This is the 2nd post in an ongoing series. You can find the first post, You and Guns, or The Beginning, here.
Good morning firedogs, and happy Tuesday!
Last week we looked at statistics pertaining to your personal safety in the presence of a firearm. We also took a brief look at how prevalent firearms are in American society. This week I’d like to examine one of the central issues that finds its way into any gun control conversation – accessibility and availability.
Let’s begin at the beginning. Who is allowed to own a gun?
The short answer to this question is darn near everyone. An individual 21 or older can acquire a handgun, and an individual 18 or older can acquire a rifle or shotgun, from a Federally licensed firearm dealer in any state. An individual 18 or older can purchase a handgun in a private transaction.
The better question to ask is ‘Who isn’t allowed to own a gun?’. The following is a list of prohibited persons (thanks Wiki!) according to Federal Firearms Law.
- Those convicted of felonies and certain misdemeanors except where state law reinstates rights, or removes disability.
- Fugitives from justice.
- Unlawful users of certain depressant, narcotic, or stimulant drugs.
- Those adjudicated as mental defectives or incompetents or those committed to any mental institution and currently containing a dangerous mental illness.
- Non-US citizens, unless permanently immigrating into the U.S. or in possession of a hunting license legally issued in the U.S.
- Illegal Aliens.
- Those who have renounced U.S. Citizenship.
- Minors defined as under the age of eighteen for long guns and under the age of twenty-one for handguns, with the exception of Vermont, eligible at age sixteen.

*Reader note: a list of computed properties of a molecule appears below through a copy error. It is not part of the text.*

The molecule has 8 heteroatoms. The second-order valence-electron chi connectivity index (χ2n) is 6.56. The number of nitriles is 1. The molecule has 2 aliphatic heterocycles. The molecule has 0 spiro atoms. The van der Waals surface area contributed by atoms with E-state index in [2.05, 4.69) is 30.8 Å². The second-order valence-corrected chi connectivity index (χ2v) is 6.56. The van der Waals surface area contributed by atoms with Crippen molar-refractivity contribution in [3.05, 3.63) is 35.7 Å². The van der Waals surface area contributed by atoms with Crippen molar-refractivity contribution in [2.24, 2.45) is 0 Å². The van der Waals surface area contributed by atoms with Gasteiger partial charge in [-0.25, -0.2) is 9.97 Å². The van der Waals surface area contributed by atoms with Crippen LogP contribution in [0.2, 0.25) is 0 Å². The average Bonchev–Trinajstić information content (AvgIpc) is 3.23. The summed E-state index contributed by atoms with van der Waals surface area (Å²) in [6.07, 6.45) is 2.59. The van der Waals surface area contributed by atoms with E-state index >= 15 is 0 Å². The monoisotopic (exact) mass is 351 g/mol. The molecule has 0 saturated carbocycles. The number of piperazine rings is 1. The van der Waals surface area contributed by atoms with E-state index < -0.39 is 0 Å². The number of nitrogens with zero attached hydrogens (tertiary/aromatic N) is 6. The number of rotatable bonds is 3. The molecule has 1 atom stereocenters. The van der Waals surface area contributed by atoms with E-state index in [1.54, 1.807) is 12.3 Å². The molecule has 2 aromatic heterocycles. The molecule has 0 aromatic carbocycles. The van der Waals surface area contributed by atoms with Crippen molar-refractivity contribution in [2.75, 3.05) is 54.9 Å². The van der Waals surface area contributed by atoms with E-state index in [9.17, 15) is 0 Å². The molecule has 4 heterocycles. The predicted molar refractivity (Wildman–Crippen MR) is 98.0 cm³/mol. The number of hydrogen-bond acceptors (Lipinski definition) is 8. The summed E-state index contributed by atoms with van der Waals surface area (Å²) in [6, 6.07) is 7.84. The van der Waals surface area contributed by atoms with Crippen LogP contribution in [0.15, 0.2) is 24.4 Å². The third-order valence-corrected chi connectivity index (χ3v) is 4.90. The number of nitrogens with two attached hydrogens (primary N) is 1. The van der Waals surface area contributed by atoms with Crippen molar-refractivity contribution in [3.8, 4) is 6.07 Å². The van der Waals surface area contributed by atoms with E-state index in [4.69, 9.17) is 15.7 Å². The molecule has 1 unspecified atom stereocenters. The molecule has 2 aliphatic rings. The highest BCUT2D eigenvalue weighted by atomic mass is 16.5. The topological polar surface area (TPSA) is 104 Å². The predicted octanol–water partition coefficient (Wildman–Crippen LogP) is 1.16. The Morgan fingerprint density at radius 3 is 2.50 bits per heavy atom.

- Persons convicted in any court of a misdemeanor crime of domestic violence.
- Persons under indictment for a crime punishable by imprisonment for more than one year are ineligible to receive, transport, or ship any firearm or ammunition.
Well that seems like a pretty comprehensive list. It would appear that if you’re a crazy person, a convict, a domestic abuser, a kid, or under indictment, you can’t get a gun. These are great laws. The problem arises when it comes time to enforce the laws. On the front lines of firearms retail, what is being done to prevent individuals who fall into the above categories from obtaining a gun?
Let’s take a look at the typical process of buying a firearm.
I’ve composed two narratives. I find narratives easier to read than hard analysis. The following two stories are theoretical scenarios based on current law and documented problems (see here, here, and here).
Chad, the Law-Abiding Everyman
Chad wants to purchase a semi-automatic varmint rifle. Chad is a responsible, upstanding citizen who has never been in any trouble. He’s a proud Texan, a Longhorn fan, a real estate agent, and a 3 handicap at the local golf course. Chad happens to have a problem with various rodents on his property, and wants to be able to dispatch them from a distance.
Chad spends some time researching different firearms on the internet and decides to purchase a Ruger 10/22 .22LR Carbine Autoloading Rifle. These rifles are readily available, ammunition is cheap and effective for Chad’s planned use, and these rifles have gained a great reputation over the years for durability and reliability. There are a wide array of accessories for the 10/22, including extended 30 round magazines and tactical stocks and grips. The 10/22 can accommodate a telescopic sight, which will perfectly suit Chad’s needs.
Chad heads over to his local sporting goods store and approaches the firearms counter. A friendly clerk shows Chad the available 10/22, which Chad finds agreeable. The clerk asks Chad for his Driver’s license and proceeds to fill out ATF form 4473. This form is then fed into a computer and the data is used to run a National Instant Criminal Background Check System (NICS) check at the Federal level. Chad’s background check of course comes up clear, and 15 minutes later he’s leaving the store with his 10/22 and 500 rounds of .22LR hollow-point ammunition. Chad’s total purchase runs $250 including taxes.
Chad is now the happy owner of a semi-automatic rifle and 500 rounds of hollow-point ammunition.
Brad, the Diagnosed Schizophrenic